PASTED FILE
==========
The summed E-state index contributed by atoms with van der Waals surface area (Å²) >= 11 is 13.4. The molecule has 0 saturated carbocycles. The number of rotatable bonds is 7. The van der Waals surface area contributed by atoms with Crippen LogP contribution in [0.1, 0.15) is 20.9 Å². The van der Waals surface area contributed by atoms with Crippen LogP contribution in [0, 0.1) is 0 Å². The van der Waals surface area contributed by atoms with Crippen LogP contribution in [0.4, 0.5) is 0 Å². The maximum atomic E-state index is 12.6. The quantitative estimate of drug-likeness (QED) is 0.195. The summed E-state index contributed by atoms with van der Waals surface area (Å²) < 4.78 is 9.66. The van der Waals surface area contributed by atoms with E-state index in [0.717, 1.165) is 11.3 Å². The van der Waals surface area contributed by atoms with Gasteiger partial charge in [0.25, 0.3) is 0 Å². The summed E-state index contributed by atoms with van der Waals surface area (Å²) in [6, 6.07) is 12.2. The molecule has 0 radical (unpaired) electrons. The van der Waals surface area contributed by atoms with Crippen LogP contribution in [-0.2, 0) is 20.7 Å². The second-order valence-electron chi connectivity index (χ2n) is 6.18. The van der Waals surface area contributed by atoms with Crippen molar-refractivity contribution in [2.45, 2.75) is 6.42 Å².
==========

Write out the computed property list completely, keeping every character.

The summed E-state index contributed by atoms with van der Waals surface area (Å²) >= 11 is 13.4. The molecule has 0 saturated carbocycles. The number of rotatable bonds is 7. The van der Waals surface area contributed by atoms with Crippen LogP contribution in [0.1, 0.15) is 20.9 Å². The van der Waals surface area contributed by atoms with Crippen LogP contribution in [0, 0.1) is 0 Å². The van der Waals surface area contributed by atoms with Crippen LogP contribution in [0.4, 0.5) is 0 Å². The maximum atomic E-state index is 12.6. The quantitative estimate of drug-likeness (QED) is 0.195. The summed E-state index contributed by atoms with van der Waals surface area (Å²) < 4.78 is 9.66. The van der Waals surface area contributed by atoms with E-state index in [0.717, 1.165) is 11.3 Å². The van der Waals surface area contributed by atoms with Gasteiger partial charge in [0.25, 0.3) is 0 Å². The summed E-state index contributed by atoms with van der Waals surface area (Å²) in [6, 6.07) is 12.2. The molecule has 0 radical (unpaired) electrons. The van der Waals surface area contributed by atoms with Crippen LogP contribution in [-0.2, 0) is 20.7 Å². The second-order valence-electron chi connectivity index (χ2n) is 6.18. The van der Waals surface area contributed by atoms with Crippen molar-refractivity contribution in [2.45, 2.75) is 6.42 Å².